The Munchausen Number

20 August 2010

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You have probably heard of the syndrome (not to mention the one by proxy) and, likewise, the Baron, but have you heard of a Munchausen number?

No? So, let me bore/enlighten you a second (delete as applicable).  We have natural numbers - the ones we use to add up with.  Now they can have many properties, but a Munchausen number is pretty special.

Their specific property is that the sum of their digits raised to themselves is the original number.  With the number one, it works spectacularly and easily well.

After that, you're in trouble.

1 ... 1^1 = 1
2 ... 2^2 = 4 (2 out)
3 ... 3^3 = 27 (24 out, oh dear)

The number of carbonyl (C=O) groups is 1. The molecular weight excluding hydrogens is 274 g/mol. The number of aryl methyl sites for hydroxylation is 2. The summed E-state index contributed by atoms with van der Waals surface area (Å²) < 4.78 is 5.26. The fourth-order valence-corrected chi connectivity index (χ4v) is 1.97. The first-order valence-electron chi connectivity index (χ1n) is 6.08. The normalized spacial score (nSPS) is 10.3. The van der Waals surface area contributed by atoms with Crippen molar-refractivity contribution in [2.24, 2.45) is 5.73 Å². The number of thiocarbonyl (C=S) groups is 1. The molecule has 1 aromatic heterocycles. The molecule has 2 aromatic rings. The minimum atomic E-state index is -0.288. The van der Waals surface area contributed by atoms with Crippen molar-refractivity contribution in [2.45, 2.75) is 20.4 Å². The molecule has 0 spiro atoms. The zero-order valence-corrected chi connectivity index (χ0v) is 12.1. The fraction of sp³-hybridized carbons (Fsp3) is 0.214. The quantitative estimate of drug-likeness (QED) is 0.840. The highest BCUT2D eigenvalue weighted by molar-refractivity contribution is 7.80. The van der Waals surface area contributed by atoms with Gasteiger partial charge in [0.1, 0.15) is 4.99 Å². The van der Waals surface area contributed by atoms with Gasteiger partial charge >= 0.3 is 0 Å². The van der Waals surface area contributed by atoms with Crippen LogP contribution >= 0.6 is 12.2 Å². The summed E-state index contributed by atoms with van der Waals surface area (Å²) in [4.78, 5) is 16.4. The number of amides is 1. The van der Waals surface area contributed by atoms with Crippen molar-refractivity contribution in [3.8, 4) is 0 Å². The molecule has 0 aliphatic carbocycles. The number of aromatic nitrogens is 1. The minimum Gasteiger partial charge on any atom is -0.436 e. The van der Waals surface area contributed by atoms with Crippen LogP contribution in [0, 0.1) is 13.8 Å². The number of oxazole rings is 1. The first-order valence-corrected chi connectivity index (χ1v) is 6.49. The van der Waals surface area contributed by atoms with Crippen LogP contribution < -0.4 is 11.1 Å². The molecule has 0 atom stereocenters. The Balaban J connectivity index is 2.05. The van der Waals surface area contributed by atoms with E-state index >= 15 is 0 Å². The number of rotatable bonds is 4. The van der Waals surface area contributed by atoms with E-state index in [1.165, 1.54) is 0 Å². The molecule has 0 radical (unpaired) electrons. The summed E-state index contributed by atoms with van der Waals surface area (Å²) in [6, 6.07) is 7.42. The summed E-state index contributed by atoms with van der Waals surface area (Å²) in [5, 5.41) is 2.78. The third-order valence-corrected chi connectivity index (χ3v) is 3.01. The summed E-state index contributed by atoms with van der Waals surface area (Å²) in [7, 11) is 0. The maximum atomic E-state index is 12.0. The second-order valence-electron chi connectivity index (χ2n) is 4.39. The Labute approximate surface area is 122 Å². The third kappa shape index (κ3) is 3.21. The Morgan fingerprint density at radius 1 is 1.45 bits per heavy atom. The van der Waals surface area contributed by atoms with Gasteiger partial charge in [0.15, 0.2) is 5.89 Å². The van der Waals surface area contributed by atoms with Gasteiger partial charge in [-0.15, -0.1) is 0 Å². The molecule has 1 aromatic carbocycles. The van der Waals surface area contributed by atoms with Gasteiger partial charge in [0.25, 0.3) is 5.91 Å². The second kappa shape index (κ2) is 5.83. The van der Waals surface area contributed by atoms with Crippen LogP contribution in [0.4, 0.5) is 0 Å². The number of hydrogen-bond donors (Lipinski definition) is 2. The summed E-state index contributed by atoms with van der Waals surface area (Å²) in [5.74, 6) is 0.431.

4 ... 4^4 = 256 (start sweating)

It isn't until you get to 3435 that things put themselves right (try it for yourself if you don't believe us!).  Here's the proof - try it with any other number of which you care to think and it will simply not work.


We are guessing that Munchausen numbers get their name from the famous Baron who was prone to telling outrageous tales about his escapades to make himself more interesting to others than he really was (he was full of hyperbolics, as it were).  Perhaps they were given this name because, despite of their shared property - which no other numbers possess - they may not be that interesting after all.

However, we think it's pretty neat - at the risk of sounding like Kevin Costner at a Madonna concert.

Image Credit
Munchausen - Wikipedia



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